Stuart Robert and political donations
Political scandals about ministerial impropriety are common things. More than once a year on average, some minister or other gets caught doing the wrong thing and is either sacked or resigns.
In the overwhelming majority of cases, the damage of the revelations is limited largely to the individual concerned. On rare occasions, though, a ministerial scandal points to something much bigger, to something rotten in a whole political party, even in the whole political system.
The scandal that has ensnared the Turnbull government’s Human Services and Veterans’ Affairs Minister Stuart Robert – an entirely undistinguished minister but a major Liberal Party fundraiser – is just such a case.
In a nutshell, the allegations against Robert are these: he is a close friend of a businessman with a colourful past, one Paul Marks. Robert and members of his family hold shares in some of Marks’s companies. When Marks was trying to stitch up a deal between one of his companies, Nimrod Resources, and the Chinese state-run mining operation Minmetals, Robert went to China to help him. Robert claimed he was going in a private capacity, but once he was in China he met with senior Chinese officials and gave the impression he was representing the Australian government, thereby assisting his mate to close the deal.
But there is more to it than that. Two-and-a-half million dollars more – the amount Paul Marks and his businesses have donated to the Liberal Party, according to figures compiled by the opposition from electoral commission and Australian Securities and Investments Commission documents. Before Robert allegedly helped him out in China, Marks had given $1,681,341. Afterwards, he gave a further $940,000.
It is this money that distinguishes this scandal from your average case of ministerial impropriety. This is the factor that elevates it beyond the individual to the organisational and systemic level.
It is the clearest case we’ve seen for many a year and goes to the pernicious influence of money on politics. Labor’s shadow attorney-general, Mark Dreyfus, QC, summed up the bigger question quite succinctly in a doorstop interview in Canberra on Wednesday morning, where he pressed for Robert’s immediate dismissal. At time of press, the minister was holding on.
“If Mr Turnbull doesn’t show some leadership and sack Mr Robert today,” Dreyfus said, “then all Australians will know that a government that Mr Turnbull is leading is the kind of government where $2 million from a wealthy donor to the Liberal Party will buy you the services of a minister in the Australian government.”
It was a reasonable point about the apparent influence of money on the Liberal Party in the current case, but also a bit tough on Prime Minister Malcolm Turnbull, who has handled the scandal absolutely by the book. As soon as the details of the affair became known, he referred the matter for investigation by the head of his department, Martin Parkinson.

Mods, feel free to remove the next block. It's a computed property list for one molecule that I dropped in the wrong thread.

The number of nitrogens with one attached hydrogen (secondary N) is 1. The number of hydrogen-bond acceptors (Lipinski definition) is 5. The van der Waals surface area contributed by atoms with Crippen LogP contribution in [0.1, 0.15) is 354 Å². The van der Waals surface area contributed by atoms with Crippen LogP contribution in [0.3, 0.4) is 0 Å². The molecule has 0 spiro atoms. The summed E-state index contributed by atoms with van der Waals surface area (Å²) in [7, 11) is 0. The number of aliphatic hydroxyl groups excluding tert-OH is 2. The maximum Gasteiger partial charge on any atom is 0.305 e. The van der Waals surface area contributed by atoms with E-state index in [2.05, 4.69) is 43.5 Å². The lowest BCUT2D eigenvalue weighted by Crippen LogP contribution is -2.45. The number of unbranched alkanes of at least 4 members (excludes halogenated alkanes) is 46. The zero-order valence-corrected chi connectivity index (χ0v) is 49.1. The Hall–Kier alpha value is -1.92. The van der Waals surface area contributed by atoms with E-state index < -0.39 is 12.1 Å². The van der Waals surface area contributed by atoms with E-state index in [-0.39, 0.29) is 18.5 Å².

“Due process,” pleaded Turnbull, a defence Dreyfus the lawyer would appreciate, even if politics demanded he argue otherwise.
Turnbull received the Parkinson report on Thursday and later dismissed Robert.
Turnbull has no culpability in the matter. It’s just another mess he has inherited from the previous Liberal leadership team of Tony Abbott and his chief of staff, Peta Credlin.
This takes the story back 18 months, to August 2014, when Paul Marks enlisted the help of Stuart Robert. At that time, Turnbull was minister for communications and Robert was assistant minister for defence.
Robert took personal leave – approved by the Prime Minister’s Office – from August 15 to 22, inclusive, for his China trip. But official records also show he claimed more than $10,000 in entitlements for his attendance, in an official capacity, at a defence ministers’ dialogue held in Singapore between August 21 and 23.
The overlap in dates and purposes only muddies the waters. Which parts of Robert’s Asian trip were undertaken in his official capacity, and which were in his private capacity? What did his visa application say about the purpose of the trip? Who footed which bills for flights, accommodation, meals and other expenses? Robert? Marks? The taxpayer?
Despite Dreyfus’s forensic questioning in parliament this week, no answers have been forthcoming.
Nonetheless, the available information from other sources was enough to persuade Dreyfus that Robert had breached the ministerial code of conduct in at least two ways. He enumerated the prohibition on using “public office for private purposes” and that which states ministers must not act “as a consultant or adviser to any company, business, or other interests, whether paid or unpaid, or provide assistance to any such body, except as may be appropriate in their official capacity as minister”.